June 19, 2012
By Kathryn Scott BRONZE, New York, New York
Kathryn Scott BRONZE, New York, New York
2 articles 0 photos 0 comments

Characters (4):
Charlotte (age 10)
Blake (age 17)
Claire (age 50)
Christopher (age 50)

Overview: Christopher, the father, has been unfaithful in his marriage to Claire. The couple's eldest daughter, Blake, knows of the infidelity, as does Claire, while their youngest daughter Charlotte does not.


Today, after the woman called the house phone, asking for my father in a strange and unfamiliar high-pitched voice that was syrupy sweet and made my heart beat in erratic bursts, I went on a quest to find his ring. My father does not wear a wedding ring; I cannot remember his hands any other way than the way they are now, which is large and rough and bare. The woman’s voice stung me like the attention of a pesky bee; her voice made my eyes ache, and my mind, and my skin. I hung up the phone swelling with a newfound resolve: I had to find his ring. I approached his room with trepidation, my heart simultaneously dashing and braking thinking about all that I might and might not find, dragging my feet with paradoxical determination. For all of my apprehension, the ring itself was neither difficult to find nor was it shrewdly hidden. I found it tucked neatly inside a cream-colored velvet jewelry bag, which was placed in a small blue box in the first drawer of his bedside table. You could call my father a lot of things, but messy is not one of them, even regarding the most shameful of matters, and the ring was there, in all of its tangible honesty. I extracted the ring gently from its tenable cocoon, watching it catch the soft light from the lamp by his bed, which I had turned on in my search. I held it close to my chest, and in my hand it weighed one thousand pounds; I turned it over and over until I was weak and it fell to the ground, rolling around and producing a metallic clamor that steadily dwindled into nothingness.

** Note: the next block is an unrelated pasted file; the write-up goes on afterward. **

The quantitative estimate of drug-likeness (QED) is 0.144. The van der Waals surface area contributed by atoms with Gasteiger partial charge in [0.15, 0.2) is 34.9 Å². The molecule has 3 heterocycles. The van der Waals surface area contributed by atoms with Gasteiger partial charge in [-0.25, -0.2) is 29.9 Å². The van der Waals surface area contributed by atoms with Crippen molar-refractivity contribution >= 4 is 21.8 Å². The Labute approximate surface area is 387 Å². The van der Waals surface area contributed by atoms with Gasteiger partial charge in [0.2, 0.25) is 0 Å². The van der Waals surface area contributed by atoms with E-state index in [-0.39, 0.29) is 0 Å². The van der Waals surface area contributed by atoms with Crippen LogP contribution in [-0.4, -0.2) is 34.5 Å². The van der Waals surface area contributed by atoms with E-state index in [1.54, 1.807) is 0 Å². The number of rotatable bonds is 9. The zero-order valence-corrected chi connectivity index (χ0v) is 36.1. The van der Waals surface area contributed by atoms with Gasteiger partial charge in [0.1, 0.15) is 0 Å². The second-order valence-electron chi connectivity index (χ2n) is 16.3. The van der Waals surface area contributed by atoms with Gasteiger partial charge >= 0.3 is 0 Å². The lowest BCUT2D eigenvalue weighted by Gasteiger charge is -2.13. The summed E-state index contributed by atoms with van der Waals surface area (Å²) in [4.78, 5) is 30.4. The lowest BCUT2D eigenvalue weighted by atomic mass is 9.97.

Weighted silence, silence that carried the weight of one thousand pounds of deafening volume.
Silence that engulfed us all that night, that night that we all waited breathless on different phones of the same landline, listening to the high-pitched, syrupy-sweet lilt and bowing our heads in overwhelming, unfathomable shame.


Hearing all of my husband’s indiscretions manifest themselves in this voice, it’s all I can do not to laugh.
Come on, Chris. Where’d your game go? You’re better than this. At least try and impress me. This foolish, giddy girl, barely older than Blake, doesn’t make me blink twice. I hear her syrupy appeal, appeal that is solely aesthetic and completely devoid of substance, and I am ashamed of you. Ashamed of the man you have become. Ashamed of the standards you set for the woman who has driven a permanent, irreversible wedge between yourself and your family. Ashamed of your shame, and the way you carry it around with you like a secret. Your shame isn’t a secret; your shame isn’t hidden or obscured in any way, but rather acutely visible, brilliantly dazzling in light nearly too bright for the eye to detect. I hear your voice pick up the other line, say, “I’ve got it guys. Thanks,” and I have to think the most morbid thoughts in order not to burst into a fit of giggles. You are pitiful. You are pitiful, and your secrets are not secret; your marriage is not a marriage; your children do not regard you as their father; your life is not your own. So I ask you, what do you have to offer this girl?
And I answer my own question, chuckling to myself as I set down the phone neatly and go on with my night: you have nothing. This girl is what nothing yields, the product of nothing, what vapid selfishness results in.